Read the subtitle. Do you know the answer? The answer is simple: all of those you should do when you can. Not when you have to

I can't tell you how many times I was approached by a friend who had just lost his or her job due to a restructuring in their company, panicking, asking me to help them "network" and introduce them to as many people as possible so they can find a new job. My first advice to you is to never wait for that moment when you have to get a job. Look for your next job when you already have one. I know, it's hard to think about your next job right now, but believe me--you don't want to wait. 

The second mistake we make is to "mold" ourselves to fit the job openings we can easily see. I'm going to be blunt here and say that we do that because we are lazy. Instead, ask yourself: what am I good at? What will companies be willing to pay me a lot of money to do? Answer this question in two dimensions: domain and skill set

First, the domain. What is an area that you really know a lot, have a lot of experience in, and are passionate about? In 2001, for me, it was the Wi-Fi technology. Of course, back then it was not very popular, and was not yet called Wi-Fi... I bought my first access point and PC card, and loved it! I knew I had to be more involved, so I started studying the technology, went to IEEE standard-setting meetings, and participated in the process of developing the standards. You have to look at the domain in tiers. For me, the domain was technology. At a higher-level tier, it was electronics. Even above that--it was communications, then wireless, and then wireless local area networking (Wi-Fi). That was the top tier of my domain knowledge, expertise, and passion. 

Second, the skill set. What do you enjoy doing? Is it manufacturing? Finance? Development? Marketing? Similarly to the domain, look at this in tiers. On top, for me, was an area called "industry relations" (creating relationships with other companies and people in the industry that will allow the technology to be adopted). Then, it was business development, then business at the lowest level. But the most focused area I believed I was really good at and passionate about was industry relations. 

These two will define your ideal job. This is the job you should find. 

But how do you become the perfect candidate for it? This is the next step. Learn the domain subject all the time. Don't just learn "on the job." Don't just learn what your company does. Learn from books. Go to conferences. Improve both your domain knowledge and your skill level. All the time. Never stop. 

Even that's not enough. You need to be known. Write articles. Even write a book. Seek speaking engagements in conferences (even local and small ones. That's a good start). It's hard to get published or get a good speaking engagement, but there is one guaranteed way to never get them: not trying at all. With every published article or speaking engagement--fortify your LinkedIn profile. It wouldn't be a bad idea to start your own blog. Whether on your own website, on, or anywhere else.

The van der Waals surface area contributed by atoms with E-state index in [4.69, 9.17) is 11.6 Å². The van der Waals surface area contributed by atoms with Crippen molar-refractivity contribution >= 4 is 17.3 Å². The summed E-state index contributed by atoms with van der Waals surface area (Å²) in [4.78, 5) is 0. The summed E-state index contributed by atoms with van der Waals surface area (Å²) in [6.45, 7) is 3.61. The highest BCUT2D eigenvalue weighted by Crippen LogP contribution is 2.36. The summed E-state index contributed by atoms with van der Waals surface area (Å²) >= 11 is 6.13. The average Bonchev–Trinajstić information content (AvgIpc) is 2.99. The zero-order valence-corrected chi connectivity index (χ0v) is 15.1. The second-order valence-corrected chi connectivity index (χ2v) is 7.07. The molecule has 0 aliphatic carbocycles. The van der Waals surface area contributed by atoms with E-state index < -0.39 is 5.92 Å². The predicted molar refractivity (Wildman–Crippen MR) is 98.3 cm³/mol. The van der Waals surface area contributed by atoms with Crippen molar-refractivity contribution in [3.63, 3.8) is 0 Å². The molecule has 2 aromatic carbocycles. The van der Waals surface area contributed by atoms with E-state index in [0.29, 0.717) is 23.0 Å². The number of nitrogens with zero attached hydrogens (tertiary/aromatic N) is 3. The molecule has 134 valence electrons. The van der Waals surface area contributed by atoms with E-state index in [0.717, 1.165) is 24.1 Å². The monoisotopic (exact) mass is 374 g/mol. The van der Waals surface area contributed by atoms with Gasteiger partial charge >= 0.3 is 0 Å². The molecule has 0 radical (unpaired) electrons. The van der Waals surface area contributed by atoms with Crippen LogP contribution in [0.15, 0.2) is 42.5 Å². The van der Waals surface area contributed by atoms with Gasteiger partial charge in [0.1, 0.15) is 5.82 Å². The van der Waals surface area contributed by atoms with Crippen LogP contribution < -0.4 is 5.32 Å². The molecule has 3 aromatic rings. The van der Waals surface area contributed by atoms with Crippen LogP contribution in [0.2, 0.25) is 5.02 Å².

You see, as a hiring manager I can tell you that when I'm looking to fill a position I tend to hire thought leaders. Not people who are available and who applied for the position we advertised. And so do recruiters. We live in a world of specialization. We look less for "generic" employees that can do everything reasonably. We look for "highly professional" employees that can do one thing better than anyone else. 

Finally, when you look for a job, ask yourself "what company would need what I have to give? Exactly what I want to give?" Make yourself known to those companies. If you are right--they don't have to have a job posting for you. They will create an opening once they realize what you can give them.

In summary, here are the 7 steps to find your ideal job and be the perfect candidate for it

  1. Look for your next job now. Not when you need one. 
  2. Know what your domain knowledge, expertise, and passion are and focus on those. 
  3. Know what your skills are, and what kind of work you like to do, and focus on that. 
  4. Learn all the time. 
  5. Teach, write, speak, and publish. Be known as an authority in your field. 
  6. Advertise yourself. Let recruiters find you. 
  7. Research who your perfect employer would be. 

When I decided to look for my next job in the winter of 2001 (while still working for PCTEL), I defined myself as an "industry relations" person in the "Wi-Fi" industry. I reached out to companies who might need someone like that. I published articles. I built up my resume and profile. I spoke in conferences. In May 2002 I was hired by Texas Instruments to be their strategy and industry relations director for the Wi-Fi business unit. The funny thing? That position didn't exist there yet...

So, look for your next job now. And fasten your seat belt!